Two workers jailed for stealing cyclone relief aid

Opetaia and Malua leaving court after sentencing.

Opetaia and Malua leaving court after sentencing.

Alan Ah Mu

APIA: TUESDAY 29 OCTOBER 2013: Humanitarian aid worth thousands of tala donated for cyclone relief were stolen by two Red Cross Society workers.

A review by Red Cross revealed that aid items were missing and an internal investigation traced the cause to Malua Tauali’i Fiso, 23, a casual worker for the Water Sanitarian Programme of the society.

It also led to Opetaia Opetaia, 34, manager of the same programme.

Both were fired.

Charges of theft as a servant were laid against both when the Police were called in.

After Cyclone Evan struck in December 2012, relief aid were donated through Red Cross from overseas, which the society used for recovery efforts.

Fiso, single, of Tafua-tai and Papauta and Opetaia, 34, of Aele and Patamea, married with three children, took advantage of their positions in the society to steal from the society between January and March of this year.

As we all know it was a time of great hardship to the country, Justice Vui Clarence Nelson said.

In that period Fiso, who pleaded guilty to five counts of theft as a servant, took and sold five Rota water tanks each with a capacity of 500 litres.

Worth $2 750 each he sold the tanks at greatly discounted prices: one for $800 in March, another in February to a man in Savalalo for $130, another for $140 in March, and two more for $500.

The tanks were worth $15 750 in total.

Opetaia pleaded guilty to two counts of theft as a servant.

In January this year he took lengths of timber, bags of cement roofing iron, sheets of plywood and brackets – building material worth $1 760.

In January too he took and sold at Vaitele, a 500 litre Rota water tank worth $2 750.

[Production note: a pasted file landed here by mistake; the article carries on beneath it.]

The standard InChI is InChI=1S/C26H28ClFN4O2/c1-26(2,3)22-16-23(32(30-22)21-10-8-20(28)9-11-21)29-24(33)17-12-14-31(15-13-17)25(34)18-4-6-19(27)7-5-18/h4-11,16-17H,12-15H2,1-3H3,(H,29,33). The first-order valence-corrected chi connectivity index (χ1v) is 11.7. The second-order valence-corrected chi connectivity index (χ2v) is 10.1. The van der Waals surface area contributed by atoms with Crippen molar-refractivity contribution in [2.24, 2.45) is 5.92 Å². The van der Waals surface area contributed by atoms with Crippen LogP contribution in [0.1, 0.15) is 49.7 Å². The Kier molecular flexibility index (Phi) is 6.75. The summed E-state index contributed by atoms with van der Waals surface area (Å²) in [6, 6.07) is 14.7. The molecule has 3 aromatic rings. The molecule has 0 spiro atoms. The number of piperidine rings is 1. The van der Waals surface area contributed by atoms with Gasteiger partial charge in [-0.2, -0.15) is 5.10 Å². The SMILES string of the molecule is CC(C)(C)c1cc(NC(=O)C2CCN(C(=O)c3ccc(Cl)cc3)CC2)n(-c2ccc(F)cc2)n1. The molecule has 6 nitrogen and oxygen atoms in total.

Opetaia stole aid worth $5 846 in all.

Court policy for punishment in instances of workers who steal from their employers is well known, said Justice Nelson.
It is normally a term of imprisonment.

“The law will not tolerate this sort of behaviour which is far too common in our country,” the Judge said.

In this instance where humanitarian aid was stolen, there is every reason not to depart from court policy, he said.

In effect Fiso and Opetaia did not steal from the Red Cross, they stole from the people who needed the aid, he said.

In Fiso’s case, he used the money from the sales for his own benefit.

The buyers of the items who suspected them to have been stolen should also have been charged but was a matter for the Police to consider, said Justice Nelson.

That the items stolen were cyclone relief made the offences worse.

“That aggravates your offending,” said Justice Nelson.

Especially for Opetaia who as holder of a senior job in Red Cross was in a position of trust, he said.

In the circumstances of Fiso’s case sentencing was started at three years with 12 months subtracted for guilty plea and remorse and six month removed for his previous good character.

He was convicted and sentenced to 18 months jail for each of the five charges.

All of the sentences are to be served at the same time.

Though the value of the goods Opetaia stole was less than that taken by Fiso, he was deemed to have carried a greater degree of responsibility because of his position at the time.

Factors considered in his favour were his guilty plea and previous good character.

He was convicted and sentenced to 18 months jail for each of the two charges of theft as a servant he pleaded guilty to.
Both terms are to be served concurrently (at the same time) too so that he will serve 18 months total.

Justice Nelson said the defendants were fortunate because their offences were committed when the maximum penalty for theft as a servant was seven years of imprisonment.

It is now 10 years of imprisonment, he said.

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